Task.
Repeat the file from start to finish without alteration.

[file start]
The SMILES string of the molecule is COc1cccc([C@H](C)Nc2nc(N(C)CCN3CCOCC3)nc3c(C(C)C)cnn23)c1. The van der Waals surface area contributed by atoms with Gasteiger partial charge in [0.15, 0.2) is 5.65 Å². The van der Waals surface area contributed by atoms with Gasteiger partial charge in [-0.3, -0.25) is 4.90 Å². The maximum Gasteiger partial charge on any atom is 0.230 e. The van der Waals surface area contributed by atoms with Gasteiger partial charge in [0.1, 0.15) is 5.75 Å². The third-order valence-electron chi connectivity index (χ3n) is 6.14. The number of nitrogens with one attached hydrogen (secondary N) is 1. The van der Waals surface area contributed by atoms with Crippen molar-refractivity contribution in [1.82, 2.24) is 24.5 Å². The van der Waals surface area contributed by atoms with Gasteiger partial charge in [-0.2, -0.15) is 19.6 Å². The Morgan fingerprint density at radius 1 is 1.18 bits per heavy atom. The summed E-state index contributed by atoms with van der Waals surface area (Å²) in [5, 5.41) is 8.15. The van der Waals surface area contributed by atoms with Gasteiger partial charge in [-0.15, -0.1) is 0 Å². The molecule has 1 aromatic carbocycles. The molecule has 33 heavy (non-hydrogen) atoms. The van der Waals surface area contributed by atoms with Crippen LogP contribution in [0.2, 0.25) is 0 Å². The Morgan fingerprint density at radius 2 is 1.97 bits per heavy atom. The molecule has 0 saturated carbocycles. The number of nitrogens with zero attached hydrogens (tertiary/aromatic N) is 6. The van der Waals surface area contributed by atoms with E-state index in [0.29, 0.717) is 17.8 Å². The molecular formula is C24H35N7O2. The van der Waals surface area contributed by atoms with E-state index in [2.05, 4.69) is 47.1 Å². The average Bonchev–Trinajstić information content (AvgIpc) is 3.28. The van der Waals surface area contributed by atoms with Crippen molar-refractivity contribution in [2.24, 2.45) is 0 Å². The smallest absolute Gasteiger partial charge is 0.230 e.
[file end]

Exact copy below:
The SMILES string of the molecule is COc1cccc([C@H](C)Nc2nc(N(C)CCN3CCOCC3)nc3c(C(C)C)cnn23)c1. The van der Waals surface area contributed by atoms with Gasteiger partial charge in [0.15, 0.2) is 5.65 Å². The van der Waals surface area contributed by atoms with Gasteiger partial charge in [-0.3, -0.25) is 4.90 Å². The maximum Gasteiger partial charge on any atom is 0.230 e. The van der Waals surface area contributed by atoms with Gasteiger partial charge in [0.1, 0.15) is 5.75 Å². The third-order valence-electron chi connectivity index (χ3n) is 6.14. The number of nitrogens with one attached hydrogen (secondary N) is 1. The van der Waals surface area contributed by atoms with Crippen molar-refractivity contribution in [1.82, 2.24) is 24.5 Å². The van der Waals surface area contributed by atoms with Gasteiger partial charge in [-0.2, -0.15) is 19.6 Å². The Morgan fingerprint density at radius 1 is 1.18 bits per heavy atom. The summed E-state index contributed by atoms with van der Waals surface area (Å²) in [5, 5.41) is 8.15. The van der Waals surface area contributed by atoms with Gasteiger partial charge in [-0.15, -0.1) is 0 Å². The molecule has 1 aromatic carbocycles. The molecule has 33 heavy (non-hydrogen) atoms. The van der Waals surface area contributed by atoms with Crippen LogP contribution in [0.2, 0.25) is 0 Å². The Morgan fingerprint density at radius 2 is 1.97 bits per heavy atom. The molecule has 0 saturated carbocycles. The number of nitrogens with zero attached hydrogens (tertiary/aromatic N) is 6. The van der Waals surface area contributed by atoms with E-state index in [0.29, 0.717) is 17.8 Å². The molecular formula is C24H35N7O2. The van der Waals surface area contributed by atoms with E-state index in [2.05, 4.69) is 47.1 Å². The average Bonchev–Trinajstić information content (AvgIpc) is 3.28. The van der Waals surface area contributed by atoms with Crippen molar-refractivity contribution in [2.24, 2.45) is 0 Å². The smallest absolute Gasteiger partial charge is 0.230 e.